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Vincent N. Parrillo Strangers to These Shores

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1 Vincent N. Parrillo Strangers to These Shores
The Study of America’s Minorities America’s Immigrants

2 The Study of Minorities
Are we a nation of immigrants? Are we the great melting pot of all races, religions, and nationalities? What is the American dream, is it alive? Native-born Americans have not always welcomed newcomers with open arms. We continue to face serious race (ethnic) related problems.

3 The Stranger as a Social Phenomenon
Similarity and Attraction We like those who are like us and engage in the same pursuits. Those with similar attitudes, .. Values, .. Beliefs, .. Social status, .. or physical appearance Studies show greater receptivity to strangers who are perceived as similar than to those who are perceives as different

4 Social Distance Emory Bogardus (1926)
Measured the degree of social closeness or distance personally acceptable to members of a particular group A number of studies spanning over 75 yrs. With few exceptions, the positioning of response patterns is relatively consistant.

5 Social Distance Cont. Measured the degree of closeness of different groups that would be acceptable Would accept marrying in my family Would accept as a personal friend in my social circle Would accept as a neighbor on my street Would work in the same office Would only have as speaking acquaintance Would only have a visitors to my country Would bar from entering my country

6 Social Distance Cont. Note the results by thirds of the 30 groups
Note how consistent the results have been over the years The results reflect sociohistorical conditions / situations Note the position of Muslims and Arabs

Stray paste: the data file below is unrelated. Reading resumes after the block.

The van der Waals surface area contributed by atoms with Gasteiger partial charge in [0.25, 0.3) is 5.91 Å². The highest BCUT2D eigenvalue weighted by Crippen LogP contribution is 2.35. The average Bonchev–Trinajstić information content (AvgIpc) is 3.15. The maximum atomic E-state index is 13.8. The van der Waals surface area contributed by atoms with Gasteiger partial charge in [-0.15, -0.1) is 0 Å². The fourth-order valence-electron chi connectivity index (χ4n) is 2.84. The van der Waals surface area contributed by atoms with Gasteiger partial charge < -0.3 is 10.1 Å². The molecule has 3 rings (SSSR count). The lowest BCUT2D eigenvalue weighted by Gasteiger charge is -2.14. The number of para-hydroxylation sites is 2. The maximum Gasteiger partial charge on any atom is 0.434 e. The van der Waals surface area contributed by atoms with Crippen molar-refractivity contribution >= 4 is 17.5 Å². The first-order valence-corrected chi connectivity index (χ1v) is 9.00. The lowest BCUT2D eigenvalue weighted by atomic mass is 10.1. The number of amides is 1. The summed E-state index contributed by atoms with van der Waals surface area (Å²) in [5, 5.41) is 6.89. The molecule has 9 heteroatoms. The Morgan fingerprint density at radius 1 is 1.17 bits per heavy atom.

7 Perceptions Strangers are perceived through categoric knowing
Classifications made on the basis of limited information Native-born Americans, in the past, perceived first generation immigrants as a particular kind of stranger

8 Interactions People from the same social world “know” the language,.. Customs,.. Symbols, .. and normative behavior patterns, the stranger usually does not. Strangers lack a sense of historicity A lack of experience, … memory

9 The Sociological Perspective
Sociologists use scientific investigation Scientific investigation requires theories Three main theoretical paradigms Functional Theory Conflict Theory Interactionist Theory

10 Functional Theory Society is seen as a stable,, cooperative social system where everything has a function contributing to harmony Societal elements function together to maintain order, stability, and equilibrium Social problems are dysfunctional resulting in temporary disorganization Rapid change is dysfunctional Necessary adjustments restore harmony

11 Conflict Theory Based on Marxian theory
Society is continually engaged in conflict Conflict is inevitable as people (social classes) struggle to meet their interests Social change is the result of class struggles related to social inequalities The Question, “Who benefits from inequality, exploitation , discrimination?” The “powerful class” benefits

12 Interactionist Theory
Focus is on everyday, personal interaction This is a “micro” theory Seek to determine the “social construction of reality” Shared expectations and cultural understandings explain intergroup relations Better communication and intercultural understanding improve minority-majority relations

13 Minority Groups Development of a Definition
Groups and group identity are important components of race and ethnic relations Minority Group: Sociologists use it to indicate a groups relative power and status in a society May be by Race, … Ethnicity, … Gender

14 Minority-Group Characteristics